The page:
Editor’s Note: Jen Psaki, a CNN political commentator, was the White House communications director and State Department spokeswoman during the Obama administration. She is vice president of communications and strategy at the Carnegie Endowment for International Peace. Follow her at @jrpsaki. The opinions expressed in this commentary are solely those of the author. Read more opinion articles at CNN.

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Dear State Representative Robert Foster and former Chief Justice Bill Waller Jr.,

At a time when young people in your state of Mississippi are dealing with both the lowest earnings and the highest unemployment rate for their age group, when tens of thousands of people don’t have health insurance in part because of the refusal of current leadership to expand Medicaid, you have made your way into the headlines by boldly pledging not to meet alone with a woman other than your wife. Congratulations to both of you for all of this national coverage.

Jen Psaki

Your constituents probably won’t know anytime soon, if ever, whether this proclamation was inspired solely by the teachings of Billy Graham, by a fascination with the Victorian era or doubts about your own self control, but there are a few questions to consider to make sure you are achieving your stated goal of avoiding speculation resulting from the evils of the #MeToo movement.

Is having another man present really the answer? So I understand you think that having another man present will really help you control your unbridled masculine urges, but doesn’t having two men present with a woman make it even more questionable? According to your way of thinking, I would feel a lot safer, as a supporter of the #MeToo movement, if you had two women present instead.

Should you really be meeting alone with men either? It is very clear that you believe marriage is only between a man and a woman, despite the rulings of the Supreme Court, and therefore any sexual relations are only between a man and a woman. But wouldn’t it help avoid and question that you are going outside of your marriage with a man if you always had a woman present as well?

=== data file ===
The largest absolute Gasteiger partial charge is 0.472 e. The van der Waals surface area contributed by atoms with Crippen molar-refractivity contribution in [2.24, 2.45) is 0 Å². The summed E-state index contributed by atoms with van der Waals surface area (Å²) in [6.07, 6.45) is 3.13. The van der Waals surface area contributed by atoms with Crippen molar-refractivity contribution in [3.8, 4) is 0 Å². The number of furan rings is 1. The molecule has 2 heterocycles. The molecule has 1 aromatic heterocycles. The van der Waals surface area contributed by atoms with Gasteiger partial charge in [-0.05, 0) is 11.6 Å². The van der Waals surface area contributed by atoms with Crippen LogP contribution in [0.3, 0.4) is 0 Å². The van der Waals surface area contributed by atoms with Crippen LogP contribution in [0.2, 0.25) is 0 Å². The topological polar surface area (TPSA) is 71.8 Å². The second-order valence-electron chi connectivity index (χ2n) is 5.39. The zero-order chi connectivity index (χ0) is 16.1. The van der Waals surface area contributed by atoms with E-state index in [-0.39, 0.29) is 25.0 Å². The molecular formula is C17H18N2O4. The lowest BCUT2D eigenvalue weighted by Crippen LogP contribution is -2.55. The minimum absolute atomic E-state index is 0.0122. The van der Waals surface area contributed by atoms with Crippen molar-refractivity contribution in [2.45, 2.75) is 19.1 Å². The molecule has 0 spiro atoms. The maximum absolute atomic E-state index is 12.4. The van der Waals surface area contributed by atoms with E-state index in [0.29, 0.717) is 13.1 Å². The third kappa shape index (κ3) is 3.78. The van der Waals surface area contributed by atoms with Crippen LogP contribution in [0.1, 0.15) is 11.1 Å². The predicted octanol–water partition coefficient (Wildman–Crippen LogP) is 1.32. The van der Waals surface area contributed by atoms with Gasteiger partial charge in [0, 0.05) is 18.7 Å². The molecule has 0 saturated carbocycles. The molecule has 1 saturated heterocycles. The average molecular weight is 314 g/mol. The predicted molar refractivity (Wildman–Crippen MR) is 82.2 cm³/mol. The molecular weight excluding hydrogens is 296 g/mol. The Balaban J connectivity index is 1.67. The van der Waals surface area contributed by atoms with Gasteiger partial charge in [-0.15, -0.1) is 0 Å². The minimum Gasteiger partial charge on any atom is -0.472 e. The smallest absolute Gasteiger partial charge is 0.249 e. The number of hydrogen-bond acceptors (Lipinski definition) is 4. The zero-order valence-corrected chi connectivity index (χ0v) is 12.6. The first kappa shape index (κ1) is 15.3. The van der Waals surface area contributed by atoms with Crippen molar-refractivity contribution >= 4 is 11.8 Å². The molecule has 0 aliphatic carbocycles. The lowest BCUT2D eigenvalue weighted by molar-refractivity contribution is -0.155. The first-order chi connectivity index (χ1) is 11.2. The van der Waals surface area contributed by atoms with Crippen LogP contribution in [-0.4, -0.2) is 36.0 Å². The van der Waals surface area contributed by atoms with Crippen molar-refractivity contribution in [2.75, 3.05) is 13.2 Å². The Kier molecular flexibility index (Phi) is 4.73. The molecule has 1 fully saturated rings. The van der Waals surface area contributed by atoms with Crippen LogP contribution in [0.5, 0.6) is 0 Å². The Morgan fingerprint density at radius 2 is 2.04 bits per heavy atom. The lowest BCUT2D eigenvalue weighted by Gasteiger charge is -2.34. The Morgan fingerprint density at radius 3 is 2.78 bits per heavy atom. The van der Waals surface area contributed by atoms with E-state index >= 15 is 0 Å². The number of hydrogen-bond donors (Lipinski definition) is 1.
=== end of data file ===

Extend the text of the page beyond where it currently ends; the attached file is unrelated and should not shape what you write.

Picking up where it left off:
What kind of women should be present? Now that I think about it, it would really make sense for these women chaperones to be married and also mothers. I mean, who can even trust a married woman if she hasn’t yet procreated?

How do you make sure you are taking into account their roles as wife and homemaker? From reading your statements, it sounds like you really value the role of wives, mothers and homemakers, so you should also factor in what work schedule will make that possible. These married mothers who will be the acceptable chaperones will need to be able to drop their children off at school and pick them up and will probably need an hour or two mid-day to ensure your shirts are pressed, the home is clean and that the evening meal has been prepped so that it can be on the table when their husbands finish their hard day of work. This likely means you have a window of 10 a.m.-12 p.m. for any meetings.

Should you consider body cameras? Now I don’t want to overthink this too much, but at the end of the day it is your word against someone else’s. So to be absolutely certain you won’t run into trouble, you should consider committing to recording all private meetings and making that video available to the public – including your meetings with lobbyists, lawmakers and financial supporters. Yes, you will need a wide lens to fit all the chaperones into the shot, but this level of transparency will ensure you are protected.

Having worked in government for quite a few years myself, I will admit these are pretty cumbersome guidelines if you want to get something done as governor of Mississippi. So in case it all feels like too much, I have also taken the liberty of outlining an alternate approach.

Don’t touch anyone inappropriately. This sounds pretty straightforward, but as a rule of a thumb, a handshake with a person of any gender will do.

Don’t make any remarks about a woman’s figure, including her bust or backside. This includes comments that were once acceptable, such as “nice rack” or “your butt looks great in that skirt.” I am happy to provide an additional list if this is not clear enough.

Don’t ask anyone, including women, for a sexual favor because of your place in power. This is generally a good rule to follow even if you are not elected, but there are a number of cases I am sure you are aware of that have left your fellow former and current public servants in hot water as a result.

Hire women to be on your senior team. I know this one probably sounds extreme, but having a woman’s perspective, and the counsel and advice of a group of women you trust, may turn out to be illuminating. And if you follow rules 1-3 you won’t have any issues.

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    Finally, if you are looking for anyone to help you overcome your fear of any supposed lying, confused or predatory women in public service and journalism, I know a number of excellent professionals of all political stripes who can help you overcome your fear of powerful women. I am easy to reach.


    Jen Psaki